The Concorso d’Eleganza at Villa d’Este is one of the most elitist automotive events in the world, second only to the Pebble Beach Concours d’Elegance in California. With 49 automotive masterpieces from different eras competing in nine vehicle classes, the Concorso is far from a small event. But what the Italian affair lacks in size it more than makes up for in exclusivity, with every car being a beautiful example. Here are 10 of our picks from the 2013 show.
1938 Bugatti 57SC Atlantic
Ettore Bugatti forbade his son Jean to race cars, so it seems ironic that the 30-year-old was killed test-driving one of his creations. Among the most iconic in the company’s history is the Type 57 Atlantic, an aluminium-bodied coupe with a long bonnet and teardrop-shaped rear strewn with rivets. The car shown at Villa d’Este was a 57SC owned by Ralph Lauren.
With 25bhp more than the standard 57S, the supercharged SC generated 200bhp and was capable of a 120mph top speed, unfathomable in 1938. As one of only two ever built, Lauren’s car scooped up nearly every award available, including Best in Show by the Jury; Coppa d’Oro Villa d’Este; Trofeo BMW Group Italia; and the Trofeo BMW Group Ragazzi.
1937 Mercedes-Benz 540K
This Mercedes 540K Cabriolet rightly sat in the ‘Kings of the Road’ class at this year’s Concorso. Penned by Friedrich Geiger (the man behind the iconic 300SL gullwing coupe), the long and regal vehicle – with a stretched bonnet, flowing wings and louvered rear wheels – was an exercise in automotive opulence, and one of the largest cars of its day. Just as its exterior design conveys, society’s elite looking to make a statement of their wealth and power were often seen riding in its decadent interior. This car, owned by a wealthy Greek shipping magnate, is one of three remaining A models of the 83 cars ever built.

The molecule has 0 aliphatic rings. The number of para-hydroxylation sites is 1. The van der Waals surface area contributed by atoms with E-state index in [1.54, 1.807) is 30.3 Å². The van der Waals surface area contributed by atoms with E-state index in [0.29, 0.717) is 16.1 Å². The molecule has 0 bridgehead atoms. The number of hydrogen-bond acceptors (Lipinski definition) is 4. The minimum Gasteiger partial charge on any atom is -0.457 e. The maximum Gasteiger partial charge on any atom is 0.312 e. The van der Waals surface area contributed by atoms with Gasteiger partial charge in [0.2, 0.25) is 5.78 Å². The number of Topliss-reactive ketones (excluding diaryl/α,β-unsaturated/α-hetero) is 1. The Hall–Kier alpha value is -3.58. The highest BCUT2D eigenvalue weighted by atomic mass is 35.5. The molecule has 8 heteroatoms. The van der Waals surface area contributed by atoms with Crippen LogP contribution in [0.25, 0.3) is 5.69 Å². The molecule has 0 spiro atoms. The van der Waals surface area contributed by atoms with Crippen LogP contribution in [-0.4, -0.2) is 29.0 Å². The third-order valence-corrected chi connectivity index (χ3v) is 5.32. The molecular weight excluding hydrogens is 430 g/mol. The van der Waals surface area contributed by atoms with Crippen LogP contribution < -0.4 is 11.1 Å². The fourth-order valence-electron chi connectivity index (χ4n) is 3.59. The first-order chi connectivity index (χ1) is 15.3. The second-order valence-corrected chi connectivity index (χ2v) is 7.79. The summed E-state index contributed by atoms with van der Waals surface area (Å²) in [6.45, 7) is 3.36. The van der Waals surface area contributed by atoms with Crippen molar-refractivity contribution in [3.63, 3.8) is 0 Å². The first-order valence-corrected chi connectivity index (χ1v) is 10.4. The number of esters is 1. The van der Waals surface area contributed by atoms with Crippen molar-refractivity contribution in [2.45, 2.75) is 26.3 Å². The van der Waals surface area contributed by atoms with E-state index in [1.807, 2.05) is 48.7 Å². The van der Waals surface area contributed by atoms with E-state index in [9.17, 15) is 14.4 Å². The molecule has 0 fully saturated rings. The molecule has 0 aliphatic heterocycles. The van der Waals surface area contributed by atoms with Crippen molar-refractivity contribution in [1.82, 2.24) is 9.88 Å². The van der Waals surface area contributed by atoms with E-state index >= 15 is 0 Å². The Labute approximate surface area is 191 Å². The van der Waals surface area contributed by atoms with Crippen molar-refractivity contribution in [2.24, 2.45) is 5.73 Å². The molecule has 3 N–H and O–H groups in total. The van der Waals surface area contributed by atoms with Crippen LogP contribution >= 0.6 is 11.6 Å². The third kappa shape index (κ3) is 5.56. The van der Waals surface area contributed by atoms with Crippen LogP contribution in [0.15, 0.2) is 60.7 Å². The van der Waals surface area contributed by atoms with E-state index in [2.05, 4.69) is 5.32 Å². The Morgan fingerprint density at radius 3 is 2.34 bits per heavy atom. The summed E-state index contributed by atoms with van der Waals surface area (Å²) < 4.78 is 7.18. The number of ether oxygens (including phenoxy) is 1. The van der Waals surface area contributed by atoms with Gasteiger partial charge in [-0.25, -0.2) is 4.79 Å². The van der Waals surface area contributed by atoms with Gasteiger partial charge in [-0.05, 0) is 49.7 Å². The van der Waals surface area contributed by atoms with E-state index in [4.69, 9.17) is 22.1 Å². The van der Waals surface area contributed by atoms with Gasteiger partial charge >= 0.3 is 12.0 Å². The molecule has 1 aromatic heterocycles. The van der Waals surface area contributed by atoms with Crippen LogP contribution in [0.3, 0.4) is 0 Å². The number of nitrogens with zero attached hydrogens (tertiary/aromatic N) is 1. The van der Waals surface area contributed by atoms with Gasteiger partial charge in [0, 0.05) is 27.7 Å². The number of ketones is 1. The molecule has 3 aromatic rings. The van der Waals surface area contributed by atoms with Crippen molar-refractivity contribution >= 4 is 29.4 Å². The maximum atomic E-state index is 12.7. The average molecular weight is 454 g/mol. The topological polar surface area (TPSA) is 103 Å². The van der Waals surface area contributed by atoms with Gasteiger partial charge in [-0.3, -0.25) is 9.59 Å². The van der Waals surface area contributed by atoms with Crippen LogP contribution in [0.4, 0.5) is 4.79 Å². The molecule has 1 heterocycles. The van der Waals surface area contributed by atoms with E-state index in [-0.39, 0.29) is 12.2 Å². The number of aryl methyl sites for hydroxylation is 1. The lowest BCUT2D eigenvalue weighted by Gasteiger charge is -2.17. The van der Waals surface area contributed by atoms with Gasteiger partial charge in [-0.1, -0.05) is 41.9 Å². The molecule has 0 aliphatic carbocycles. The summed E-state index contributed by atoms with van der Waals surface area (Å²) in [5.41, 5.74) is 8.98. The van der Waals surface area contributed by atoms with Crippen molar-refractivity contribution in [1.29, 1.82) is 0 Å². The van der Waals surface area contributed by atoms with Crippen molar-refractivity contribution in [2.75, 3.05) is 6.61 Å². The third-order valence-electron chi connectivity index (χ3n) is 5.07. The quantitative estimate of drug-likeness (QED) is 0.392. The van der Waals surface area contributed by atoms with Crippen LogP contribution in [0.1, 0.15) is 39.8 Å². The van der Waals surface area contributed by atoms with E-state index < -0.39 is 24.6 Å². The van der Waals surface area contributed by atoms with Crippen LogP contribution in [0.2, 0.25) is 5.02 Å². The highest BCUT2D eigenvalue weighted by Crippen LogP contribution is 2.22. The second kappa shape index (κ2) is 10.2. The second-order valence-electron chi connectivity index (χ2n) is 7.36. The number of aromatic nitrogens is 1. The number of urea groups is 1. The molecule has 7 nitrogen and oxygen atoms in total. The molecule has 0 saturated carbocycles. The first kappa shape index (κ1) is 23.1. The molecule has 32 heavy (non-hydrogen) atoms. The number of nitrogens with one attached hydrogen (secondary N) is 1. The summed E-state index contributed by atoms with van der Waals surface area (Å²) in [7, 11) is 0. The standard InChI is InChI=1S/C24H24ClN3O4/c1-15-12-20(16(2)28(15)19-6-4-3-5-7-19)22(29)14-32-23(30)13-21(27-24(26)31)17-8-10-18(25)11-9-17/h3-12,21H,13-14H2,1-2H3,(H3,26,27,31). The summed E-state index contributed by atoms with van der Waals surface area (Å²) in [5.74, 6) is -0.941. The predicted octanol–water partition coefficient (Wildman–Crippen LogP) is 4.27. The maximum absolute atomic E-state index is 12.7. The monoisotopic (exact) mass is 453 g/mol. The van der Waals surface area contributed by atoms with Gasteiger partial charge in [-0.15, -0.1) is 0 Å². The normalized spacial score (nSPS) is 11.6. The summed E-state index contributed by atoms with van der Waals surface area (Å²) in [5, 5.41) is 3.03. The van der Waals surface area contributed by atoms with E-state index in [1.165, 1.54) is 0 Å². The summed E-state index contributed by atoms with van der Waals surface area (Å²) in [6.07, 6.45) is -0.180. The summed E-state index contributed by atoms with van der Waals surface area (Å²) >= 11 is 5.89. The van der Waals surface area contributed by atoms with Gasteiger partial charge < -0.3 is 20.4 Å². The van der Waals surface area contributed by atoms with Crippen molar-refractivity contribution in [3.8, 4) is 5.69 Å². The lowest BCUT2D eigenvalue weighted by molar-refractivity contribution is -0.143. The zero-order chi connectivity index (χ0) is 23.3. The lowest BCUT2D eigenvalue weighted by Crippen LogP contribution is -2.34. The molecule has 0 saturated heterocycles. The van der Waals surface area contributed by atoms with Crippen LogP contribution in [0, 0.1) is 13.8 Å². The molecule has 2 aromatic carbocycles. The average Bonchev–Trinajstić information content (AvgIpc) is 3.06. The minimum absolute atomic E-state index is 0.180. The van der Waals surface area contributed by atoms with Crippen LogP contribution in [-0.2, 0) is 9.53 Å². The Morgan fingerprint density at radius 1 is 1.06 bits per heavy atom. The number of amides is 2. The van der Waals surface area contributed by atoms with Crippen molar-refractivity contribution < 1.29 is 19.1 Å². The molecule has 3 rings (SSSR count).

1938 Rolls-Royce Wraith
The Wraith name may have been revived for 2013, but it first appeared on a Rolls-Royce motorcar back in 1938. The successor to the (relatively) small Rolls-Royce 25/30 HP, the Wraith was provided to coachbuilders as a rolling chassis and most wore four-door saloon bodies. This two-door Wraith is one of only two ever made by German coachbuilder Erdmann & Rossi before the Rolls-Royce factory shut down chassis production in order to supply aero-engines to the British military. Its beautifully svelte shape – by 1930s standards – was driven by a 4.2-litre straight six.
1952 Bentley R-Type Continental
Called a Sports Saloon Fastback, this R-Type Continental was a post-war design created by Blatchley and Evernden and assembled by H J Mulliner & Co in London, the first of many coachbuilders to use a rolling R-Type chassis provided by Bentley. To keep weight down and boost performance H J Mulliner made extensive use of aluminium in the Continental’s construction and its streamlined shape was wind tunnel-honed. The result was a curb weight just over 1800kg and a top speed of 120mph. The bespoke nature of the R-Type Continental and the extensive man-hours to create it meant that prospective buyers had to wait six months and spend the equivalent of a manor house set on a few acres of land for the privilege of owning one.
1954 Siata 208S Spider
This Siata 208S was deemed winner of the Class F category. Based on the legendary Fiat 8V, the 208 was built in coupe and roadster form, the latter designed by Rocco Motto of Turin. Sold almost exclusively in the US, the 208S Spider is clearly one of the cleanest and unadulterated sports cars of its day, mixing V8 power with a two-seat roadster layout as Carroll Shelby would do in the AC Cobra nearly a decade later. This car bears some resemblance to the AC Ace on which the Cobra was based, but its Italian flair is most noticeable in the treatment of its front wheel arches and its fins stemming from bulging rear haunches.